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NY State Budget Cuts City Public Health Funding by $59M

Staten Island New York Personal Injury Lawyer > Insurance  > NY State Budget Cuts City Public Health Funding by $59M

NY State Budget Cuts City Public Health Funding by $59M

The state’s $175.5 billion budget includes a $59 million cut to public health funding for the city Health Department, Mayor Bill de Blasio said on Monday.

The budget lowered the state’s reimbursement for health services provided by the city to a minimum of 20%, compared with 36% for all other municipalities statewide.

De Blasio said the funding is used for newborn home visits; clinics that treat STDs, HIV and tuberculosis; and public health response services that have been used for Legionnaires’ disease, West Nile and Zika. It is also used to combat opioid addiction and test updated vaccines for diseases such as measles and hepatitis A.

“Once again the state is cutting critical funding New Yorkers rely on,” the mayor said in a statement.

State Health Commissioner Dr. Howard Zucker testified this year that the cut was made because New York City qualifies for federal funding that other municipalities cannot access.

City Health Commissioner Dr. Oxiris Barbot disagreed.

“The Health Department will not be able to compensate for the loss of funding with federal dollars—federal funding is earmarked for certain activities and not guaranteed,” she said in statement to Crain’s. “We urge the state to fully restore the funding next year, so that we can limit the loss in public health gains we have been able to realize on behalf of all New Yorkers.”

The state Legislature and Gov. Andrew Cuomo’s agreement on a budget over the weekend had far-reaching effects, with the final agreement altering funding for hospitals, pharmacists, direct-care workers and ambulance companies by tens of millions of dollars.


In addition to receiving a $550 million increase to Medicaid, hospitals also avoided a budget proposal that would have lowered payments to facilities with high rates of avoidable admissions. A pool set aside for safety-net hospitals, which treat high numbers of Medicaid and uninsured patients, increased by $32 million, to $82 million. The final agreement also excluded an Assembly proposal, opposed by hospitals, that would have allowed patients or insurers to appeal out-of-network emergency room charges to an independent dispute-resolution entity. Currently only physician charges can be appealed.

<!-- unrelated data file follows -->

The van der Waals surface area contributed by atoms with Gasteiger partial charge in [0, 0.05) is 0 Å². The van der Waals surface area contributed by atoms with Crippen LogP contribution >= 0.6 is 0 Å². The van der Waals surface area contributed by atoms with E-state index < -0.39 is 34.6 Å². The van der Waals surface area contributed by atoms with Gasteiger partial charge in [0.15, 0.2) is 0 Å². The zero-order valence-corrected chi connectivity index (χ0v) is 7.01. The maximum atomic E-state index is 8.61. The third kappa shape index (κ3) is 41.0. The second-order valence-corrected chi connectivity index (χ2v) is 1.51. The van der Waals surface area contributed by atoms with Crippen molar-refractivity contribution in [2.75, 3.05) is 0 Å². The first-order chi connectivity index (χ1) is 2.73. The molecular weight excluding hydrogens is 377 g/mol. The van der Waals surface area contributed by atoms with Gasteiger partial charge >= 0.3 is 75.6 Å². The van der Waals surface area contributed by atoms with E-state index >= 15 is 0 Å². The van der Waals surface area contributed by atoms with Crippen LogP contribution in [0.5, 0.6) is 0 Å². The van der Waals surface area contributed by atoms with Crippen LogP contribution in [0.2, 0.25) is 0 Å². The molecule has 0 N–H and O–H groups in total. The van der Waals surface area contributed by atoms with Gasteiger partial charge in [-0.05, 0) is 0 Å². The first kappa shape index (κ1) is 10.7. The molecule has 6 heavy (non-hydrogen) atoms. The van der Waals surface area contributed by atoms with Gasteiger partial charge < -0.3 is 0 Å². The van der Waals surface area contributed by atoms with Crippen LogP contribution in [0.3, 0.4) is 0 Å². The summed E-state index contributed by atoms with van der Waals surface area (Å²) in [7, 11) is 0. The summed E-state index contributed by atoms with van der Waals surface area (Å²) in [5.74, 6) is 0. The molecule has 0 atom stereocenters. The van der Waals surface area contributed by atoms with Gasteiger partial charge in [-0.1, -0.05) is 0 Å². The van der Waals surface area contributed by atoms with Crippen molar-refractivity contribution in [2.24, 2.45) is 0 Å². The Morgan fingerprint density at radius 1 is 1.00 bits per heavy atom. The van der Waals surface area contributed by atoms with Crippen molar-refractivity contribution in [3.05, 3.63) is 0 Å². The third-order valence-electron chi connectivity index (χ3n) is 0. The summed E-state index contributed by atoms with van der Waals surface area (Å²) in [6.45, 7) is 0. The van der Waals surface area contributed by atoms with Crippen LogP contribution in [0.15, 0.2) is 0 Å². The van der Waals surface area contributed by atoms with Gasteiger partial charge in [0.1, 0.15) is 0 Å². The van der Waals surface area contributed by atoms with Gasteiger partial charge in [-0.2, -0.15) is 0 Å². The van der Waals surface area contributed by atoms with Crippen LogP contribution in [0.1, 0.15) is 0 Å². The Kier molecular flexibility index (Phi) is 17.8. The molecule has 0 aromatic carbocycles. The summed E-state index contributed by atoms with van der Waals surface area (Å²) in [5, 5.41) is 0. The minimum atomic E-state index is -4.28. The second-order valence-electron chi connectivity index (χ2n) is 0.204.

“I am exceedingly pleased with this outcome,” Kenneth Raske, president and CEO of the Greater New York Hospital Association, wrote to members.

The association said the one “fly in the ointment” was a $24.5 million cut to five academic medical centers.


Independent pharmacists cheered the budget’s ban of “spread pricing,” in which pharmacy benefit managers keep the difference between what they charge Medicaid managed-care plans and what they reimburse pharmacies. The budget requires insurers to pay no more than ingredient costs, the dispensing fees paid to pharmacies and an administrative fee for providing pharmacy benefit management services. The Department of Health “may establish a maximum administrative fee,” according to the budget.

“This new law is an exciting and important first step in bringing high prescription drug costs down by shedding new light on the business practices of PBMs,” said Elizabeth Lasky, executive director of the Pharmacists Society of the State of New York.

Eric Linzer, president of the state Health Plan Association, said the initiative includes “an extremely aggressive timeline” of about three months in which Medicaid plans must rework their contracts with PBMs. “Our preference would have been for additional time around implementation,” he said.

Direct-care workers

Workers who support individuals with mental health conditions, substance-use disorders or developmental disabilities will receive a 2% pay increase Jan. 1 and an additional 2% raise April 1, 2020. The raises will cost the state $80 million. That falls short of the $140 million that social services agencies had requested to cover a broader 2.9% cost-of-living adjustment, which would have helped nonprofits manage rising rents, health benefits and utility costs.

Ambulance companies

The budget did not include a proposal by the governor to save $17.5 million by limiting Medicaid payments for ambulances and psychologists. The state would have paid no more than what Medicaid would reimburse for services even if the patient was dually eligible for Medicaid and Medicare. Medicaid typically pays patients’ Medicare Part B deductibles.

“At a time when the statewide ambulance industry struggles to survive, our representatives have sent a clear signal of their support for our providers, our employees and the safety and well-being of all New Yorkers,” David Butler, chairman of the United New York Ambulance Network, said in a statement.

By Jonathan Lamantia [Crains]